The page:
Be sure to soak in the views facing the other way too, because a series of longer mountain ridges pop up on the righthand side that contains well known hiking destinations including Buckeye Knob, Rich Mountain Bald, and Snake Mountain which sits at roughly the same elevation as where you would be.
Perhaps you brought your disc golf setup and are about to start a challenging front-nine that goes down the face of the ski slopes on some steeper pitches such as Upper White Lighting on hole #4. Fortunately, the back-nine flattens out more as you play around the base village and parking lots.
Do not be surprised if you find mountain bikers enjoying the terrain here too, as this place is well known for that kind of adventure that offers several boulders, well-built manmade features, and plenty of trees to cruise through. For those of you aged 21 and up you can meet them during a break at the on-site brewery during normal business hours.
If your pace of pleasure is more of the relaxation kind, then follow the Blue Ridge’s southwest-to-northeast orientation into Virginia where The Omni Homestead Resort ski trails are secluded. You will find yourself in the appropriately named Bath County, and it is no secret that there is something in the water here.
Within this destination there are numerous naturally occurring geothermal hot-spots, and the locals are well prepared to provide this hot attraction to you.
The Omni Hotel that is located in the village of Hot Springs, and that is where you will find the more luxurious touches for these soaking delights including a day spa, an amenity filled water park, the Serenity Garden pool which warmed by a spring, and an architecturally stunning indoor pool opened year-round. Not too far up U.S. Route 220 in the village of Warm Springs you can find the informally named Jefferson Pools that have two spa buildings available with plenty of room. They are called the Gentlemen’s Pool and Ladies’ Pool and it is not uncommon for random bathers to do so sans swimming suits.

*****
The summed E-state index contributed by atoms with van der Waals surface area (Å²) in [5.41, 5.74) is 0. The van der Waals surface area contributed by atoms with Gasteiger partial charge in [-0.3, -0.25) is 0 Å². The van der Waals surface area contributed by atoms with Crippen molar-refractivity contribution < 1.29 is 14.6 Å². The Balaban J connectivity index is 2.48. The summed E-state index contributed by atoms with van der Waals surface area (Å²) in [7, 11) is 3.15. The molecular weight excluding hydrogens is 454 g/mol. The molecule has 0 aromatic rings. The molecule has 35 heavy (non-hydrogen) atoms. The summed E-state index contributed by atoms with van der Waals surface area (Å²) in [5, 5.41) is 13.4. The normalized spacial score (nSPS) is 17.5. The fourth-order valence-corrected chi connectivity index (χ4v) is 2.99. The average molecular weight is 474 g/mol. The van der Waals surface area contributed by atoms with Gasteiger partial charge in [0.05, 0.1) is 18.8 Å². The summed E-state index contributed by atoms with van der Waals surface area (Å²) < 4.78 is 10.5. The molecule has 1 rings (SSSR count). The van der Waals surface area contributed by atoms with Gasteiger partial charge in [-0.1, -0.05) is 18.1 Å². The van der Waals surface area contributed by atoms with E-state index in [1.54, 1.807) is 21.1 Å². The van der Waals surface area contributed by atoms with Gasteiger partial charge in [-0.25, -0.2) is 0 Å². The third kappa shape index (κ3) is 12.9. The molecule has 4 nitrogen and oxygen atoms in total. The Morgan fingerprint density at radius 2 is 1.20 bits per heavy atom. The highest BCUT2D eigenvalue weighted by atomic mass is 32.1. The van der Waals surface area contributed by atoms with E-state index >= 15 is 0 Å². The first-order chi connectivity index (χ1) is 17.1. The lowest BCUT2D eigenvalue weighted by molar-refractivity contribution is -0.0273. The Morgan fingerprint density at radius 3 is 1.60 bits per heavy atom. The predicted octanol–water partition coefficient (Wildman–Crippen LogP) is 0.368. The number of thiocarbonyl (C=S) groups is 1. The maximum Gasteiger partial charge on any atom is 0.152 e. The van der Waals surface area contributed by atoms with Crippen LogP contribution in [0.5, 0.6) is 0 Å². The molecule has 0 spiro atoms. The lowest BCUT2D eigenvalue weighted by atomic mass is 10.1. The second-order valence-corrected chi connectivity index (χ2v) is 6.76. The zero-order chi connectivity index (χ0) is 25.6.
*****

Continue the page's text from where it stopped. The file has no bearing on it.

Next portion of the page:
After drying off and heading almost due north towards the Canaan Valley, which is roughly 100 miles away, you have the opportunity to observe some of the coolest wonders of our land if only you know where to look, because it is not visible at ground level.
In the literal sense you can be one with the Earth by checking out some of the caves within our territory, and two of the most popular ones less than an hour away from Timberline and Canaan Resorts are Seneca Caverns and Smoke Hole Caverns.
Both of them, much like the other two commercial caverns in West Virginia plus nine others in Virginia, are unique in natural design and storied history. For example, the Smoke Hole spot contains multiple room that connect like a mechanical system that leads to their granddaddy “Room of a Million Stalactites” which is a phenomenal display of nature at work. Not to spoil the information on their tours, but this is also where moonshiners set up shop too and those of age can taste a bit of history afterwards.
Metaphorically speaking, those stalactites symbolically demonstrate some of our collective feelings about the offseason by hanging on tightly. Memories of the past are cherished, and we hope this information was insightful and informative so that you can make more of them.
As mentioned previously, this is but a short list if the vast possibilities to do as I have yet to touch on rafting, boating, hang gliding, zip lining, camping, fishing, inner tubing, brewery hopping, kayaking, baseball attending, paddle boarding, dog walking, antiquing, fine art critiquing, etc.
This place is meant to be explored thoroughly, and not just as a mechanism to pass time, but as a continuation of the charge.